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Volume 1766a
Presents

The ERB/Hickman Connection - Part V
The Hickman Scrapbook
Introduction 
Photos ~ Letters
Reports
ERB Reports
in the LA Examiner
Columns 1 - 6 
ERB Reports
in the LA Examiner
Columns 7 - 13
Hickman Family Archive
Nephew Edward Hickman 
Remembers
Hickman
Scrapbook
Memorabilia


A Los Angeles Times artist recreated the meeting between Edward Hickman and Perry Parker in December 1927.



Police believed Edward Hickman transported
Marian Parker's mutilated torso in this suitcase. December 1927.

William Edward Hickman, 19. 
With Undersheriff Biscailuz in 1927. 
Executed at San Quentin in 1928 for
the kidnapping and murder of 
12 year old Marion Parker.

Undersheriff Eugene Biscailuz supervising
movement of inmates including the person being
handcuffed, facing the camera, 
William Edward Hickman.
In custody for the 1927 kidnapping,
brutal mutilation and killing of 
12-year-old Marion Parker, 
Hickman was eventually executed in 
San Quentin in 1928.

The Hickman tragedy extended to 20-year-old Ralph "Ray McCoy" Fuller, who had the misfortune of resembling Hickman. After robbing a store in downtown Los Angeles he was chased and beaten by an angry mob who mistook him for Hickman. Following his arrest he was placed in the jail holding tank with other prisoners who were under the impression that he was Hickman. When he was found hanged in his cell there was speculation that the other prisoners may have killed him, but an investigation concluded that he had hanged himself.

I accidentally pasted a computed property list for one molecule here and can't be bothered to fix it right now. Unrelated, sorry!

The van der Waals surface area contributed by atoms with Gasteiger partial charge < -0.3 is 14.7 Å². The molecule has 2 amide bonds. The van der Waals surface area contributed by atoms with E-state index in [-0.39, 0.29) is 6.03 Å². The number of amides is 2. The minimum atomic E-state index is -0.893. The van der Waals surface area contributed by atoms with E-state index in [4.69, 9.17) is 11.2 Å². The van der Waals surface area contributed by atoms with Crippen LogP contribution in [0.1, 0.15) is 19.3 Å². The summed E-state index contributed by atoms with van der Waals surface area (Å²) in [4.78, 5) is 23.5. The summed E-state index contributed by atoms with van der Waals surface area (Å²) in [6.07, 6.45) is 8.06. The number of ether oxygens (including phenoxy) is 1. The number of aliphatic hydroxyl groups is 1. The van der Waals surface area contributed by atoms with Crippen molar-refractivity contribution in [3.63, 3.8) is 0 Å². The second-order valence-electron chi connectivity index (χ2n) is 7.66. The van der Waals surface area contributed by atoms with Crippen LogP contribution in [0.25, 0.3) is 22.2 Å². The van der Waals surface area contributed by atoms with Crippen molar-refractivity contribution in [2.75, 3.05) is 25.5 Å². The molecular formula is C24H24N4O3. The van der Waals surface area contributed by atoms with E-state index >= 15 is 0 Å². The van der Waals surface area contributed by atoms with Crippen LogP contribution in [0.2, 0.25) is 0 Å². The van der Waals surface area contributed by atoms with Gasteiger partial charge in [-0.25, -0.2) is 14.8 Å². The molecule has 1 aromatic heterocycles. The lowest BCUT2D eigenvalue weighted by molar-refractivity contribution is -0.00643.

West Hartford School Class in the early 1920s
Third Row: William Edward Hickman


William Edward Hickman
Birth: 1908
Death: Oct. 19, 1928 ~ San Quentin ~ Marin County ~ California, USA
Burial Place
Holy Cross Catholic Cemetery
Colma ~ San Mateo County ~ California, USA
Plot: Section A, Row 30, Grave 118 (indigent area; no marker)

Reference: Find A Grave Site


Executed by the State of California on October 19, 1928 for the kidnapping and murder of Marian Parker, a 12-year-old girl. Hickman kidnapped Parker on December 15, 1927 by appearing at her junior high school, claiming that her father, Perry Parker, was ill, and that he wanted to see his daughter. The next day Hickman sent the first of three ransom notes to the Parker home, demanding $1,500 in $20 gold certificates. 

On December 19, Parker delivered the ransom in Los Angeles but in return Hickman delivered the dismembered body of Marian. Her arms and legs had been severed and her internal organs removed. A towel stuffed into her body to absorb blood led police to Hickman's apartment building but he managed to escape. A $100,000 reward was offered for his capture, and for nearly a week Hickman eluded capture.

He was finally caught after spending some of the ransom in Washington and Oregon. He subsequently confessed to kidnapping Marian, but blamed her murder on a man who was actually in jail during the time of the crime. Hickman was one of the earliest defendants to use California's new law that allowed pleas of not guilty by reason of insanity. However, in February 1928 a jury rejected his claim and he was sentenced to hang. He appealed the conviction and both the law and the verdict were upheld by the California Supreme Court. (Bio by Darla)

WEB REFS
Wikipedia Entry
1947 Project Site
Badge History Site
Trial Run Site
RootsWeb Ancestry
Find a Grave Site

The ERB / 1928 Hickman Trial Connection

Introduction 
Photos ~ Letters
Reports
ERB Reports
in the LA Examiner
Columns 1 - 6 
ERB Reports
in the LA Examiner
Columns 7 - 13
Hickman Family Archive
Nephew Edward Hickman 
Remembers
Hickman
Scrapbook
Memorabilia



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